China may have more avian flu this spring, leader warns

Mar 2, 2006 (CIDRAP News) – China's vice premier said today that China may see more bird outbreaks and human cases of avian influenza this spring, as the government announced plans for an intensive hunt for cases among wild birds on a major migration route, according to news services.

The news from China came as Germany confirmed that a cat was infected with the deadly H5N1 virus and Serbia reported its first suspected avian flu case in a wild bird, among other developments.

In China, Vice Premier Hui Liangyu said a "comprehensive analysis" indicates that the country is at risk for more trouble with avian flu this spring, according to an Associated Press (AP) story based on a report from the Chinese news agency Xinhua. Hui heads the national office for preventing and controlling the disease, the story said.

In an Agence France-Press (AFP) report, Hui was quoted as saying, "This spring, there is still a possibility that bird flu will erupt and spread in China." Speaking at a national teleconference, he added, "There is still a risk that the number of human cases will continue to increase."

To at least one expert, the Chinese statement sounded like a hint that avian flu in China is more widespread than the government has been acknowledging.

"Many of us believe that this type of discussion by someone as high as the vice premier really indicates that this situation is already occurring," said Michael T. Osterholm, PhD, MPH, director of the University of Minnesota Center for Infectious Disease Research and Policy, publisher of the CIDRAP Web site.

"You don't see these kinds of statements coming out of the government of China very often," he added.

Osterholm said he has been told there is more avian flu in China than has been reported publicly. "I can't say the sources, but there are more [human] cases going on in China than have been released and reported to the World Health Organization. Also, there's information from a variety of sources suggesting the level of bird infections is substantially higher than is being reported."

He said his information came from "sources on the ground in China as well as other informed government sources."

Osterholm added that China and the rest of Asia are still the place where avian flu poses the biggest risk of sparking a human influenza pandemic. "While the spread of the virus around the world is an important consideration, the potential for the ongoing mutation of the virus toward a human-to-human transmitted strain is probably more likely where the high virus density and high bird population exist, and that's in China and the rest of Asia."

He said that all of Africa has fewer than a billion chickens, whereas China produces 15 billion a year. "That's where the genetic roulette table for mutations is," he said.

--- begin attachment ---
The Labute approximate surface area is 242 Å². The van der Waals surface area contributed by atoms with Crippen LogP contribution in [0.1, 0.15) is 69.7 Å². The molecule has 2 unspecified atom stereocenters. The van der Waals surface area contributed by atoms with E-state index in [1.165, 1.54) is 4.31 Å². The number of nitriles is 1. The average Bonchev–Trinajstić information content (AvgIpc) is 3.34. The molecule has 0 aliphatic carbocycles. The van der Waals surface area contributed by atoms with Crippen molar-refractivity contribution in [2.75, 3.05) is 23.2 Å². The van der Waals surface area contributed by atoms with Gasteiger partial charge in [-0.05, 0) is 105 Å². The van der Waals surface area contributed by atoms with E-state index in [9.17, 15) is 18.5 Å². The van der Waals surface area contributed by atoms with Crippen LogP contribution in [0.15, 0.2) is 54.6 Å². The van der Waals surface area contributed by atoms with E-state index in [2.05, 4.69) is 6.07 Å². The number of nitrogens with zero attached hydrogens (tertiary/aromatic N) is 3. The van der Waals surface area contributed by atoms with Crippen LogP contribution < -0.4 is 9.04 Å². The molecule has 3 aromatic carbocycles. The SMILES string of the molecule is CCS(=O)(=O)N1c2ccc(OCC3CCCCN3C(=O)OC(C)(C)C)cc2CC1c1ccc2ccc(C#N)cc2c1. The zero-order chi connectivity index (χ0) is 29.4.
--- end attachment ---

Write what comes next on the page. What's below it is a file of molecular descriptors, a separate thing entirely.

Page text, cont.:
The AP report from China said the government is setting up an avian flu surveillance system in the eastern province of Jiangsu to focus on wild birds. The system will consist of 100 monitoring stations staffed by 1,000 workers throughout the province.

Experts estimate that about 3 million migratory birds will fly to Jiangsu in the next 2 months and that another 5 million birds will pass through, according to the Xinhua story cited by the AP.

"Inspectors will check dead birds and test droppings, and any sign of bird flu will trigger an emergency response," the AP reported.

Meanwhile in Germany, health officials confirmed that a cat on the Baltic Sea island of Ruegen died of H5N1 infection, AFP reported today. The case is the first known H5N1 infection in a mammal in Europe.

European Union (EU) veterinarians in Brussels have urged people to keep their cats indoors and dogs leashed in areas affected by avian flu, according to AFP. And a German humane society said the case has already prompted hundreds of German cat owners to leave their pets at shelters, the story said.

In Serbia, authorities reported finding an H5 flu virus in a dead swan found in the northwestern part of the country, near the borders of Croatia and Hungary. Both the latter countries have had H5N1 cases in wild birds, but this would be the first known case in Serbia.

Serbian officials said samples from the swan would be sent to the EU reference lab in Weybridge, England. They vowed to take precautions against spread of the virus without waiting for the test results.

In Indonesia, a 13-year-old girl and her 10-year-old brother recently died of suspected avian flu in Central Java province, according to another AFP report.

The girl died yesterday after being treated for 9 days at a hospital in the town of Solo, the report said. Her younger brother died a day earlier at a local hospital in their home town of Boyolali.

A doctor told AFP that the children lived near a farm and both had been in contact with sick chickens.

In Iraq, a woman has died of suspected avian flu in the southern province of Nasiriyah, according to another AFP report. If her case is confirmed, it would be the third one in Iraq.

In southern Russia, avian flu has killed almost half a million domestic birds in the past month, despite culling efforts, according to a Los Angeles Times report today. The Emergency Situations Ministry said the H5N1 virus has killed about 495,000 birds in regions near the Caspian and Black seas, and another 220,000 birds have been killed in containment efforts.

Russian Agriculture Minister Alexei V. Gordeyev said yesterday the country will begin mass vaccinations of poultry on Mar 10, the report said.

Elsewhere, more infected wild birds were found in Austria and France, while authorities in the Bahamas said it was unlikely that some dead birds in a national park on the island of Great Inagua had H5N1 avian flu.

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